Vaccine sceptics are attempting to undermine COVID-19 jabs by claiming up to eight per cent of people in the UK town of Swindon were hospitalised with heart issues in 2021.
The claim is false. A regional national health service (NHS) provider in England, Great Western Hospitals NHS Foundation Trust, published figures showing it provided emergency care to about 19,000 people affected by pericarditis or myocarditis in 2021 .
However, the trust later said the data was wrong due to a spreadsheet “formula error”, which meant the figures were mistakenly inflated.
Corrected figures showed the trust dealt with 86 emergency attendances for pericarditis or myocarditis in 2021, equivalent to about 0.01 per cent of the trust’s catchment population.
The post’s author also claimed that when the figure was applied globally “8% of the world’s population (is) 560,000,000 people” and suggested COVID vaccines were “causing harm”.
The claim eight per cent of Swindon residents had heart issues in 2021 was based in part on data publicised in a January 7 YouTube video by Dr John Campbell, a retired nurse with a doctorate in philosophy.
In that video, which is no longer available on his YouTube channel but archived here, Dr Campbell claimed 7.2 per cent of people in Swindon were treated for pericarditis or myocarditis in 2021.
Dr Campbell’s claim relied on Great Western Hospitals NHS Foundation Trust figures released via a freedom of information (FOI) request that appeared to show it recorded 16,239 emergency attendances for pericarditis in 2021 and 2724 for myocarditis in the same year.
The trust said a formula error meant the figures had become corrupted “during the process of simplifying the data into a pivot table“.
The trust’s corrected figures showed there were only 74 emergency attendances for pericarditis and 12 for myocarditis in 2021.
The trust told AAP FactCheck “emergency attendances” referred to patients who arrived to the emergency department with heart-related conditions and queries of heart inflammation.
The trust’s explanation for the error is published here.
The Instagram post’s claim that eight per cent of Swindon residents presented for heart issues in 2021 includes an additional calculation error.
The percentage was calculated using the town’s official 2021 population figure of 233,400.
However, Great Western Hospitals NHS Foundation Trust services the surrounding region as well as the town of Swindon.
The trust’s LinkedIn page says it serves “a population of over 750,000 across Wiltshire and neighbouring counties”, which would further lower any calculations about the percentage of people it treated for heart issues.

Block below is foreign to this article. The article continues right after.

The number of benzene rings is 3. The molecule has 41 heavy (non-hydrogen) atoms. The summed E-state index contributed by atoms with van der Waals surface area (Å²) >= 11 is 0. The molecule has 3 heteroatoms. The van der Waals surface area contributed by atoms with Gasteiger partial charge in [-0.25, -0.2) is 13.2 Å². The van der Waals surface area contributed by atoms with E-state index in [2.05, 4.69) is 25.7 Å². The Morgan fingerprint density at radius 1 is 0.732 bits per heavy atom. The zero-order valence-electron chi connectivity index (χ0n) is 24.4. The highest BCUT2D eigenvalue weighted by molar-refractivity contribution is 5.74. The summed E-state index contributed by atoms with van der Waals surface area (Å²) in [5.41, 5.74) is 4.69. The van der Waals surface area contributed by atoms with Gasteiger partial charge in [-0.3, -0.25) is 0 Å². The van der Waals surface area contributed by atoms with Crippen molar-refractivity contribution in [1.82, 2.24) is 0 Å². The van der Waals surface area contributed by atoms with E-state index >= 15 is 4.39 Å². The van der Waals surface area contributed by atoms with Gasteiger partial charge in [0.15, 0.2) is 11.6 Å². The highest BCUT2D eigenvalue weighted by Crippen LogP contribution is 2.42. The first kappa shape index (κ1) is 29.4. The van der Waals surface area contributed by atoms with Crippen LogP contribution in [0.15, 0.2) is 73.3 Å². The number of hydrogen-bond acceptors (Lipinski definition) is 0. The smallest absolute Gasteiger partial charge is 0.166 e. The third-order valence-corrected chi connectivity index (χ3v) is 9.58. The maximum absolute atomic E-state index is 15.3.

A calculation using the revised figure of 86 pericarditis and myocarditis emergency attendances in 2021 and a catchment population of 750,000 would mean the equivalent of about 0.01 per cent of residents attended hospital for emergency pericarditis or myocarditis treatment, not eight per cent.
However, it is not possible to say exactly what percentage of people were hospitalised with heart issues in the region as some patients may have been hospitalised multiple times.
The data released through the FOI request also included figures for the number of inpatients treated for heart issues.
Those figures showed the trust discharged 210 patients treated for pericarditis or myocarditis in 2021.
The trust told AAP FactCheck inpatient discharges were higher than the emergency attendances due to differences in diagnosis and coding between emergency and inpatient departments.
There was also some overlap between the two categories because people who arrived at the emergency department may later be admitted to a ward, a trust representative said in an email.
The claim eight per cent of Swindon residents attended hospital with heart issues in 2021 is based on faulty hospital data that has since been corrected.
Great Western Hospitals NHS Foundation Trust initially said it recorded 18,963 emergency attendances for pericarditis or myocarditis in 2021, but later said that figure was a result of a spreadsheet formula error. The true figure for 2021 was 86 emergency attendances, the equivalent of about 0.01 per cent of the trust’s catchment area.
False – The claim is inaccurate.